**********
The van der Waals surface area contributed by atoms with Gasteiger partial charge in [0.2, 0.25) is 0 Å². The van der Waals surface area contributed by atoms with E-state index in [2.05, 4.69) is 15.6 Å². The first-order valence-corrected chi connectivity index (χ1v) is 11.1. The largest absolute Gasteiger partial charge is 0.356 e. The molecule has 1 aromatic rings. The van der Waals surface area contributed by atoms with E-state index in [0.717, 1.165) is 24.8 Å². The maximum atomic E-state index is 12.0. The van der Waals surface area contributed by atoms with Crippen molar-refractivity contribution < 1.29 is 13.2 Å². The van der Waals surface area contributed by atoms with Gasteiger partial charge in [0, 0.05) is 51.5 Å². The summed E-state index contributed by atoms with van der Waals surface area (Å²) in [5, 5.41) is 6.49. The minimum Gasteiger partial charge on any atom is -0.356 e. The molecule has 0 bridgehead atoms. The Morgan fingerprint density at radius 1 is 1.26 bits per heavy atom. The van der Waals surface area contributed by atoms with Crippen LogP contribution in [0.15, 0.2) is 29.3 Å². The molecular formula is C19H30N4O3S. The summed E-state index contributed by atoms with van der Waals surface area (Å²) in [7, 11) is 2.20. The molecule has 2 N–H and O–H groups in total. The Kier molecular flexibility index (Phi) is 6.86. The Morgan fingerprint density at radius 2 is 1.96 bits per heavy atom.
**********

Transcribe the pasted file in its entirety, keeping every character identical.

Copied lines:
The van der Waals surface area contributed by atoms with Gasteiger partial charge in [0.2, 0.25) is 0 Å². The van der Waals surface area contributed by atoms with E-state index in [2.05, 4.69) is 15.6 Å². The first-order valence-corrected chi connectivity index (χ1v) is 11.1. The largest absolute Gasteiger partial charge is 0.356 e. The molecule has 1 aromatic rings. The van der Waals surface area contributed by atoms with E-state index in [0.717, 1.165) is 24.8 Å². The maximum atomic E-state index is 12.0. The van der Waals surface area contributed by atoms with Crippen molar-refractivity contribution < 1.29 is 13.2 Å². The van der Waals surface area contributed by atoms with Gasteiger partial charge in [0, 0.05) is 51.5 Å². The summed E-state index contributed by atoms with van der Waals surface area (Å²) in [5, 5.41) is 6.49. The minimum Gasteiger partial charge on any atom is -0.356 e. The molecule has 0 bridgehead atoms. The Morgan fingerprint density at radius 1 is 1.26 bits per heavy atom. The van der Waals surface area contributed by atoms with Crippen LogP contribution in [0.15, 0.2) is 29.3 Å². The molecular formula is C19H30N4O3S. The summed E-state index contributed by atoms with van der Waals surface area (Å²) in [7, 11) is 2.20. The molecule has 2 N–H and O–H groups in total. The Kier molecular flexibility index (Phi) is 6.86. The Morgan fingerprint density at radius 2 is 1.96 bits per heavy atom.